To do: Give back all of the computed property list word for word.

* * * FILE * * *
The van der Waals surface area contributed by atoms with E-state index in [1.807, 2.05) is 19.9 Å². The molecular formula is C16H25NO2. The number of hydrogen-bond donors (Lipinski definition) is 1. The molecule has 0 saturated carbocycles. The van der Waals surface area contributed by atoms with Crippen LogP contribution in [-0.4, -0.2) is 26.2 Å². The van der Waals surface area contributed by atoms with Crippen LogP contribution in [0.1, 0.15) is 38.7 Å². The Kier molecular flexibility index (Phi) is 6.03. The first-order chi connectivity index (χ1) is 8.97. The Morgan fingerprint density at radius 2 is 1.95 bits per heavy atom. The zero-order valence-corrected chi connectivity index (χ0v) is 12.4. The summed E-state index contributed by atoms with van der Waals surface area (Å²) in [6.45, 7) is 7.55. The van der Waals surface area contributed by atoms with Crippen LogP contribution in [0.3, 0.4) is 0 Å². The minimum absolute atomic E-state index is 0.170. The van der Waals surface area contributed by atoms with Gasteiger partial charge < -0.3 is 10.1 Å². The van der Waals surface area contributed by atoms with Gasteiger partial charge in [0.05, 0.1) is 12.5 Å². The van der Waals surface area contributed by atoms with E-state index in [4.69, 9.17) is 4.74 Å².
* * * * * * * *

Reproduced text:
The van der Waals surface area contributed by atoms with E-state index in [1.807, 2.05) is 19.9 Å². The molecular formula is C16H25NO2. The number of hydrogen-bond donors (Lipinski definition) is 1. The molecule has 0 saturated carbocycles. The van der Waals surface area contributed by atoms with Crippen LogP contribution in [-0.4, -0.2) is 26.2 Å². The van der Waals surface area contributed by atoms with Crippen LogP contribution in [0.1, 0.15) is 38.7 Å². The Kier molecular flexibility index (Phi) is 6.03. The first-order chi connectivity index (χ1) is 8.97. The Morgan fingerprint density at radius 2 is 1.95 bits per heavy atom. The zero-order valence-corrected chi connectivity index (χ0v) is 12.4. The summed E-state index contributed by atoms with van der Waals surface area (Å²) in [6.45, 7) is 7.55. The van der Waals surface area contributed by atoms with Crippen LogP contribution in [0.3, 0.4) is 0 Å². The minimum absolute atomic E-state index is 0.170. The van der Waals surface area contributed by atoms with Gasteiger partial charge < -0.3 is 10.1 Å². The van der Waals surface area contributed by atoms with Gasteiger partial charge in [0.05, 0.1) is 12.5 Å². The van der Waals surface area contributed by atoms with E-state index in [4.69, 9.17) is 4.74 Å².